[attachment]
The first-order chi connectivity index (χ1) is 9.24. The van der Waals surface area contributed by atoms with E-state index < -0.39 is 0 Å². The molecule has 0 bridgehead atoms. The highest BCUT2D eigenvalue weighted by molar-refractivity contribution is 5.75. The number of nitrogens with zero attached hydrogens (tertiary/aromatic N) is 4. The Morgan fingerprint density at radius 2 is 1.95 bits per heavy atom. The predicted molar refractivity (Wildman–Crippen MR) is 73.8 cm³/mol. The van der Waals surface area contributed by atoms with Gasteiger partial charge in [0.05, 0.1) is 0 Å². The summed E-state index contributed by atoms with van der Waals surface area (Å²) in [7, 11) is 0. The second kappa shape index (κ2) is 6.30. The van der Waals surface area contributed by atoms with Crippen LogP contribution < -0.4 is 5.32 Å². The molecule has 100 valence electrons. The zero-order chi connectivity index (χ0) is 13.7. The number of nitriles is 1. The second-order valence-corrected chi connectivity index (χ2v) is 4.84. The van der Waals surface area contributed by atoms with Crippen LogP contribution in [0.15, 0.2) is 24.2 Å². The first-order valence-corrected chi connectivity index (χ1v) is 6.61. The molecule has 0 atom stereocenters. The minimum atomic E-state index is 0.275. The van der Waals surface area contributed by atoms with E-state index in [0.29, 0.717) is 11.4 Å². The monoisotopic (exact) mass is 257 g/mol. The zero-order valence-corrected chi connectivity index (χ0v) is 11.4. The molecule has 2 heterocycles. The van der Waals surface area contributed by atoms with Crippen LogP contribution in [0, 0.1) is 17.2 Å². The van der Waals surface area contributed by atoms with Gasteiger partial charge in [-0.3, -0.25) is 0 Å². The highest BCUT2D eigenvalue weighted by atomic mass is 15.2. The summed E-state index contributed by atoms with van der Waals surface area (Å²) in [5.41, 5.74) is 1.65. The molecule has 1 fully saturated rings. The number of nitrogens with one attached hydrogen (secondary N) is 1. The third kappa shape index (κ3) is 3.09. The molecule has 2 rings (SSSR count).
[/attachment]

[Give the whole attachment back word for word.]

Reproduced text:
The first-order chi connectivity index (χ1) is 9.24. The van der Waals surface area contributed by atoms with E-state index < -0.39 is 0 Å². The molecule has 0 bridgehead atoms. The highest BCUT2D eigenvalue weighted by molar-refractivity contribution is 5.75. The number of nitrogens with zero attached hydrogens (tertiary/aromatic N) is 4. The Morgan fingerprint density at radius 2 is 1.95 bits per heavy atom. The predicted molar refractivity (Wildman–Crippen MR) is 73.8 cm³/mol. The van der Waals surface area contributed by atoms with Gasteiger partial charge in [0.05, 0.1) is 0 Å². The summed E-state index contributed by atoms with van der Waals surface area (Å²) in [7, 11) is 0. The second kappa shape index (κ2) is 6.30. The van der Waals surface area contributed by atoms with Crippen LogP contribution < -0.4 is 5.32 Å². The molecule has 100 valence electrons. The zero-order chi connectivity index (χ0) is 13.7. The number of nitriles is 1. The second-order valence-corrected chi connectivity index (χ2v) is 4.84. The van der Waals surface area contributed by atoms with Crippen LogP contribution in [0.15, 0.2) is 24.2 Å². The first-order valence-corrected chi connectivity index (χ1v) is 6.61. The molecule has 0 atom stereocenters. The minimum atomic E-state index is 0.275. The van der Waals surface area contributed by atoms with E-state index in [0.29, 0.717) is 11.4 Å². The monoisotopic (exact) mass is 257 g/mol. The zero-order valence-corrected chi connectivity index (χ0v) is 11.4. The molecule has 2 heterocycles. The van der Waals surface area contributed by atoms with Crippen LogP contribution in [0, 0.1) is 17.2 Å². The van der Waals surface area contributed by atoms with Gasteiger partial charge in [-0.3, -0.25) is 0 Å². The highest BCUT2D eigenvalue weighted by atomic mass is 15.2. The summed E-state index contributed by atoms with van der Waals surface area (Å²) in [5.41, 5.74) is 1.65. The molecule has 1 fully saturated rings. The number of nitrogens with one attached hydrogen (secondary N) is 1. The third kappa shape index (κ3) is 3.09. The molecule has 2 rings (SSSR count).